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By Becky MortonPolitical reporter

Rishi Sunak says he hasn’t considered resigning as prime minister

Rishi Sunak has said he hopes “people can find it in their hearts to forgive me”, after he was criticised for leaving D-Day commemorations early.

The prime minister apologised on Friday for not attending the full event to mark the 80th anniversary of the Normandy landings the previous day.

In his first interview since then, Mr Sunak said he “absolutely didn’t mean to cause anyone any hurt or upset” and pointed to his actions in government to support the armed forces and veterans.

Opposition parties had accused the PM of a “dereliction of duty”, while Conservative cabinet minister Penny Mordaunt said the decision to leave early was “completely wrong” and Mr Sunak had “rightly apologised”.

Speaking on a campaign visit in West Sussex, Mr Sunak said: “I absolutely didn’t mean to cause anyone any hurt or upset, and that’s why I apologised unreservedly for the mistake that I made.

“And I just hope people can find it in their hearts to forgive me and look at my actions that I’ve taken as prime minister, both to support our armed forces with an increase in defence spending, but also have the minister focused on veterans affairs around the cabinet table, making sure this is best country in the world to be a veteran.”

Last week Reform UK leader Nigel Farage claimed Mr Sunak had demonstrated he did not understand “our culture” by leaving the event early and was “disconnected by class [and] by privilege” from ordinary people.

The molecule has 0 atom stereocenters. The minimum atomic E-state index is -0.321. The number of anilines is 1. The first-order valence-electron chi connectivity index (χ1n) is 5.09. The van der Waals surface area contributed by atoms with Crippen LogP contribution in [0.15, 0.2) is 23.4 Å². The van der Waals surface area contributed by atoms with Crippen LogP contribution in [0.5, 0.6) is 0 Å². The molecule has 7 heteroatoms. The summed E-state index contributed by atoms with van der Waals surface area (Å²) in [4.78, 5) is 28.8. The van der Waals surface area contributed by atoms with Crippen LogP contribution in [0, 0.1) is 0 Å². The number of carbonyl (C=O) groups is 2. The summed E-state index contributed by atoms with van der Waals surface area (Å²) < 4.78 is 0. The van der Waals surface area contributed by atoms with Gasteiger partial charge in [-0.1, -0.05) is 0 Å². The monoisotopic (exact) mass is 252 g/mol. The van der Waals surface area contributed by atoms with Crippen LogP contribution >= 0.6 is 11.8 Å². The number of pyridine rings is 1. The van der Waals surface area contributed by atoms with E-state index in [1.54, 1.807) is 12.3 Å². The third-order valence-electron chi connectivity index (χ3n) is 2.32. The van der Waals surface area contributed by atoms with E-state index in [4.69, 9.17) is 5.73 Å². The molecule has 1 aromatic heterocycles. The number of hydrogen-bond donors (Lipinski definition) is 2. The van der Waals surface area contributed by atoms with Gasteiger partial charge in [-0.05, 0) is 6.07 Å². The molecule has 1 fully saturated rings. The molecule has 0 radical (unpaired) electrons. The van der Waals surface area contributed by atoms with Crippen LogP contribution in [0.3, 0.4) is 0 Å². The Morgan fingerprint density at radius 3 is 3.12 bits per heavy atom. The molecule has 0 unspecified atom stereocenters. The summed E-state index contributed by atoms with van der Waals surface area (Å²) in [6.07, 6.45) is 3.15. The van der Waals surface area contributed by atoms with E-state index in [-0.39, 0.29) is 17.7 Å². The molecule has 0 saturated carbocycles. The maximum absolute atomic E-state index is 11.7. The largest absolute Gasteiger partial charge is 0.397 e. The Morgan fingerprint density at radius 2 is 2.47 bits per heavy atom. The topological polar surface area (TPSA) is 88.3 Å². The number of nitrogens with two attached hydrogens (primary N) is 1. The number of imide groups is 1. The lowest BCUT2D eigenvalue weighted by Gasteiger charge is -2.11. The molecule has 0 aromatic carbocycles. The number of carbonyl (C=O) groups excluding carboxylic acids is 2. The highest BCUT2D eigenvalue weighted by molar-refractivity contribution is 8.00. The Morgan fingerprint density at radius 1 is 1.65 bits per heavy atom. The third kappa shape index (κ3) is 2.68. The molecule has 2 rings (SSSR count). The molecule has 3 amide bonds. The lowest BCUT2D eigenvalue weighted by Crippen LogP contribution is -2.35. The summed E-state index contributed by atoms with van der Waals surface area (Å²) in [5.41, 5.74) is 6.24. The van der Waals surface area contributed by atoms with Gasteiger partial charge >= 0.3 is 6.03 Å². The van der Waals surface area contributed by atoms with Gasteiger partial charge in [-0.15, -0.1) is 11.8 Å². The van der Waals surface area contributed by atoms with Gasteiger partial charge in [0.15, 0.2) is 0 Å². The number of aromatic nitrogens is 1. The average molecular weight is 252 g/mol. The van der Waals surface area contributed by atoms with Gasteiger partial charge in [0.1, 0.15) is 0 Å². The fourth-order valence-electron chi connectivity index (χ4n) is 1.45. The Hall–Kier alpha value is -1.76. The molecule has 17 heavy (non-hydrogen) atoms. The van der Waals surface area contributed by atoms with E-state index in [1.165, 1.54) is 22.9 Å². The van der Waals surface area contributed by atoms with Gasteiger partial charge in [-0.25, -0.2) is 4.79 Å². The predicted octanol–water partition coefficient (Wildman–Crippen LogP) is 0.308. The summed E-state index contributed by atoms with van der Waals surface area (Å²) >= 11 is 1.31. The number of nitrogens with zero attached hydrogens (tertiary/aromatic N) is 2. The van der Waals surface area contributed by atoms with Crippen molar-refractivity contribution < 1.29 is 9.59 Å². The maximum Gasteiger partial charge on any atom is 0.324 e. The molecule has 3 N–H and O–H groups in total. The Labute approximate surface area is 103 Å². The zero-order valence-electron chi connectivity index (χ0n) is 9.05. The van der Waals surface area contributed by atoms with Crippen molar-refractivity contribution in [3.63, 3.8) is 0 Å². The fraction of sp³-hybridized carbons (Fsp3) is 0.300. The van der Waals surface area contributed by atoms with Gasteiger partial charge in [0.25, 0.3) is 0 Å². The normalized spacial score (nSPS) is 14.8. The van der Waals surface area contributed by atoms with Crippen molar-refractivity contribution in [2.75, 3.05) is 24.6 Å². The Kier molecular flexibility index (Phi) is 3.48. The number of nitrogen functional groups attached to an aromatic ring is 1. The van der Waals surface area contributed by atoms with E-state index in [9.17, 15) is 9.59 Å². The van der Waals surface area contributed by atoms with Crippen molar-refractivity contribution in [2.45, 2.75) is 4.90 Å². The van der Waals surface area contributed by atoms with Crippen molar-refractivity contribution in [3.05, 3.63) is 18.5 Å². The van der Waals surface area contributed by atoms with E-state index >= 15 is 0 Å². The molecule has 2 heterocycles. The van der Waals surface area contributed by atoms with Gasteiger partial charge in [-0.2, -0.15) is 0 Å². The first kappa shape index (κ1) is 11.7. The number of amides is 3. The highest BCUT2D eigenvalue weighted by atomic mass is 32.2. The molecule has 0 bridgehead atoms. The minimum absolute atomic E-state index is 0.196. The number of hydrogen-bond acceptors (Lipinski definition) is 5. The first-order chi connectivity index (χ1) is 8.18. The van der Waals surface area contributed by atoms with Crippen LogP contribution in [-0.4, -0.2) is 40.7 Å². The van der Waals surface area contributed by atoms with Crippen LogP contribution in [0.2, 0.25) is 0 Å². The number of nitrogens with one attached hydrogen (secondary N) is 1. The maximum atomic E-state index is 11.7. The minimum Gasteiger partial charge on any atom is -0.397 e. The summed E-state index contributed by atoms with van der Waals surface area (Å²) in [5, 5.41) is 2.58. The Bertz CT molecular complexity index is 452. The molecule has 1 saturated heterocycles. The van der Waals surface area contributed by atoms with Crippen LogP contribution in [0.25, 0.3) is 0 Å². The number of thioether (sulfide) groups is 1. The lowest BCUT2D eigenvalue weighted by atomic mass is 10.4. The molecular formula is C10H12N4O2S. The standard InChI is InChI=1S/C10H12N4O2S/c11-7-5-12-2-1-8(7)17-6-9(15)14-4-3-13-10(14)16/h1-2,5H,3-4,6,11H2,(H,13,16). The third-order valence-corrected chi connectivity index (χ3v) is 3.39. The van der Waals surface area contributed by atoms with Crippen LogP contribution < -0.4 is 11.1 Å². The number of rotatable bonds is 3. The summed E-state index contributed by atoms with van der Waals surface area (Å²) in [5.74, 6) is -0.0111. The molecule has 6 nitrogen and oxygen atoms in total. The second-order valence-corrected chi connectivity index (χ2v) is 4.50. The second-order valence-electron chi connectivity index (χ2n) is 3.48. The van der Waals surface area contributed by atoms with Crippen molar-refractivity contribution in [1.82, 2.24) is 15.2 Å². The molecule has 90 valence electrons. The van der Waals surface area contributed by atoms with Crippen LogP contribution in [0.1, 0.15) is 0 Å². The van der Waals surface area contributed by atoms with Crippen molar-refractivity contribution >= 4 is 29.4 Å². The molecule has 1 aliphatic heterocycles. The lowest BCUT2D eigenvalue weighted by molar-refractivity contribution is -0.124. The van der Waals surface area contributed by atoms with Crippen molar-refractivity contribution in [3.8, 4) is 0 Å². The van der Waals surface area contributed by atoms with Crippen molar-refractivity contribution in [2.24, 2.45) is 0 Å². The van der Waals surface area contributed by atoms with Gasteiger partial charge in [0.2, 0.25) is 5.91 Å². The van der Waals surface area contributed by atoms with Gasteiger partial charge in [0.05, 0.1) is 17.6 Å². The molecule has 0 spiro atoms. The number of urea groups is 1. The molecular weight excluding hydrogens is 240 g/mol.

Asked what he made of Mr Farage’s remarks, the PM said: “I can’t speak for him and what he meant by those comments.

“I’m not going to get involved in that because I don’t think it’s good for our politics, or indeed our country.”

Conservative minister Mel Stride said Mr Farage’s comment made him “very uncomfortable”, while Labour’s Shabana Mahmood called it a “dog whistle”.

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Mr Sunak denied he had considered resigning before polling day amid criticism of the Conservative campaign.

“The reality is I’m not going to stop going, I’m not going to stop fighting for people’s votes, I’m not going to stop fighting for the future of our country,” he said.

In response Liberal Democrat local government spokeswoman Helen Morgan said: “This is rock bottom for Rishi Sunak. A Conservative leader having to rule out resigning before election day shows that the wheels have completely come off the Conservative campaign.”

The D-Day commemorations on Thursday included a British event at Ver sur Mer, which was attended by the prime minister and King Charles.

However, Mr Sunak left before an international commemoration on Omaha Beach attended by world leaders including US President Joe Biden, with Foreign Secretary Lord Cameron deputising for him.

Labour leader Sir Keir Starmer stayed at the event until the end.

Following a backlash, Mr Sunak apologised on Friday, saying that “on reflection” it was a mistake not to attend the whole event.

He added that his itinerary for D-Day had been set “weeks ago” and he had also attended other events with veterans, including in Portsmouth.

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